On the last weekend of National Poetry Month, Knoxville’s leading poet stood in Market Square and encouraged one of Knoxville’s youngest poets to bare her heart to the small crowd that gathered round.
Leah Thelen, 12, blinked a few times, glanced round and began reciting from the sheaf of verses that had brought her and her family downtown.
“You don’t have to be a superhero, chest puffed out and in a battle stance, to be a hero,” Leah began, and when she finished two minutes later it was to a round of enthusiastic applause led by a smiling Rhea Carmon, Knoxville’s current Poet Laureate.
“I think that most often I write to inspire,” Carmon said. “Mostly I want to inspire people to love themselves, to embrace their own personal stories and embrace the stories of other people. By sharing our stories we find a commonality across social barriers.”
They don’t call her “Rhea Sunshine” for nothing.
Most people probably don’t even know that Knoxville has a Poet Laureate, much less who they are or what they do.
Chosen for two-year terms, they are basically the city’s official wordsmiths, men and women who serve “as a public voice of Knoxville, creating city-specific works and participating in literary outreach and education,” according to the City’s website on the program.
To that end, Carmon wanted National Poetry Month 2021 to be all about inspiring Knoxvillians to look at poetry as something they can not only appreciate but also create.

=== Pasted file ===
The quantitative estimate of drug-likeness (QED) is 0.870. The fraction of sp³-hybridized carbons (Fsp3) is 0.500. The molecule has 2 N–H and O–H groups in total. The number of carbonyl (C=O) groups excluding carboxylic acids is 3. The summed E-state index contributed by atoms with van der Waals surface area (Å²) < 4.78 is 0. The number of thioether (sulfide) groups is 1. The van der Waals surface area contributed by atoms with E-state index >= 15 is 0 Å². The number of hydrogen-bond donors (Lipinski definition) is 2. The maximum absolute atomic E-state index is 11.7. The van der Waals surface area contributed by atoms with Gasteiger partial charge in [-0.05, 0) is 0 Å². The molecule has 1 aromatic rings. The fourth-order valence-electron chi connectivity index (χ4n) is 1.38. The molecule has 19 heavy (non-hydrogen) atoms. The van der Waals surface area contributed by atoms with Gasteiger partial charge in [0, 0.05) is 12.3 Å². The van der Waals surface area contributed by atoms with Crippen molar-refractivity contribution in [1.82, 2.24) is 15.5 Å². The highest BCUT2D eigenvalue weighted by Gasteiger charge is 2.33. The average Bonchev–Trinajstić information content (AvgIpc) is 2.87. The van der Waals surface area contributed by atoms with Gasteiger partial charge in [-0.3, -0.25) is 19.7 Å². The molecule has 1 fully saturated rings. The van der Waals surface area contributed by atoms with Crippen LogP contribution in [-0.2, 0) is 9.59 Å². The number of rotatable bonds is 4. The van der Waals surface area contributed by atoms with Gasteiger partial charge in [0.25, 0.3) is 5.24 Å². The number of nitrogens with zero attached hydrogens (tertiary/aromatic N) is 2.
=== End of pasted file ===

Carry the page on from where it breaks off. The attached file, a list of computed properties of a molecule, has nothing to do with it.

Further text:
“I want everybody in Knoxville to be struck by poetry,” Carmon said while explaining how the campaign worked. “I don’t dream small. That’s why I wanted to do this. I want as many people as possible to see there are poets who are writing and telling their stories.”
Throughout the month of April, Carmon helped lead the Poetry in Motion campaign in cooperation with the City and Knoxville Area Transit (KAT). Through their efforts, KAT riders were surprised with “Pop-Up Poetry” on buses and at bus stops where volunteer poets surprised them with free recitals from Knoxville’s most gifted givers of verse.
“This past month has gone great,” she explained Saturday. “We’ve had at least one poet on a bus or at a bus stop every Monday and Friday. They’ve been getting feedback from the people who are riding, which is what we wanted. We wanted to inspire people to find their voice in poetry.”
Carmon, a 20-year veteran of poetry slams and performance stages is also a Math teacher and mother to two young boys with her husband, Marcus. She is also the founder and Executive Director of The 5th Woman Cohort, a poetry and performance group.
She is Knoxville’s third Poet Laureate. The first, R.B. Morris, was appointed in 2016 and the second, Marilyn Kallet, followed in 2018.
Visit KnoxvilleTN.gov/poet for more information about Rhea Carmon and the City’s Poet Laureate program.
Rhea Carmon’s website can be found at https://www.rheacarmon.com/
J.J. Stambaugh can be reached at firstname.lastname@example.org
Published on April 30, 2021